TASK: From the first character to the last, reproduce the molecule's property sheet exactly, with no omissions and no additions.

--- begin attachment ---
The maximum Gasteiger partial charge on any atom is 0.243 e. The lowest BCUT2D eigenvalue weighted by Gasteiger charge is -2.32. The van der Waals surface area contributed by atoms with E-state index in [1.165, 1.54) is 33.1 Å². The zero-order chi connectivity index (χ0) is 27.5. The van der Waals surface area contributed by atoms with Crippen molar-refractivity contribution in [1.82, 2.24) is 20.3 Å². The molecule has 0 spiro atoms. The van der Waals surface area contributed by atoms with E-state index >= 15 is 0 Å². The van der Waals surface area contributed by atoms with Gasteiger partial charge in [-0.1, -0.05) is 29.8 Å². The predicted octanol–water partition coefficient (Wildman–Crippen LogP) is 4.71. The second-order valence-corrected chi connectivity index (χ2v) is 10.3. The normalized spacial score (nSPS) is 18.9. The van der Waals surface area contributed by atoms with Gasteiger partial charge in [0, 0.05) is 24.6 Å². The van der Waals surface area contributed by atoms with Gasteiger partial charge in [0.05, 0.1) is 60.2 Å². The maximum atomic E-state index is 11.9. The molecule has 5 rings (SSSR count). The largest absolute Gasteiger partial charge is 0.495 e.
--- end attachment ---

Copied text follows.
The maximum Gasteiger partial charge on any atom is 0.243 e. The lowest BCUT2D eigenvalue weighted by Gasteiger charge is -2.32. The van der Waals surface area contributed by atoms with E-state index in [1.165, 1.54) is 33.1 Å². The zero-order chi connectivity index (χ0) is 27.5. The van der Waals surface area contributed by atoms with Crippen molar-refractivity contribution in [1.82, 2.24) is 20.3 Å². The molecule has 0 spiro atoms. The van der Waals surface area contributed by atoms with E-state index >= 15 is 0 Å². The van der Waals surface area contributed by atoms with Gasteiger partial charge in [-0.1, -0.05) is 29.8 Å². The predicted octanol–water partition coefficient (Wildman–Crippen LogP) is 4.71. The second-order valence-corrected chi connectivity index (χ2v) is 10.3. The normalized spacial score (nSPS) is 18.9. The van der Waals surface area contributed by atoms with Gasteiger partial charge in [0, 0.05) is 24.6 Å². The van der Waals surface area contributed by atoms with Gasteiger partial charge in [0.05, 0.1) is 60.2 Å². The maximum atomic E-state index is 11.9. The molecule has 5 rings (SSSR count). The largest absolute Gasteiger partial charge is 0.495 e.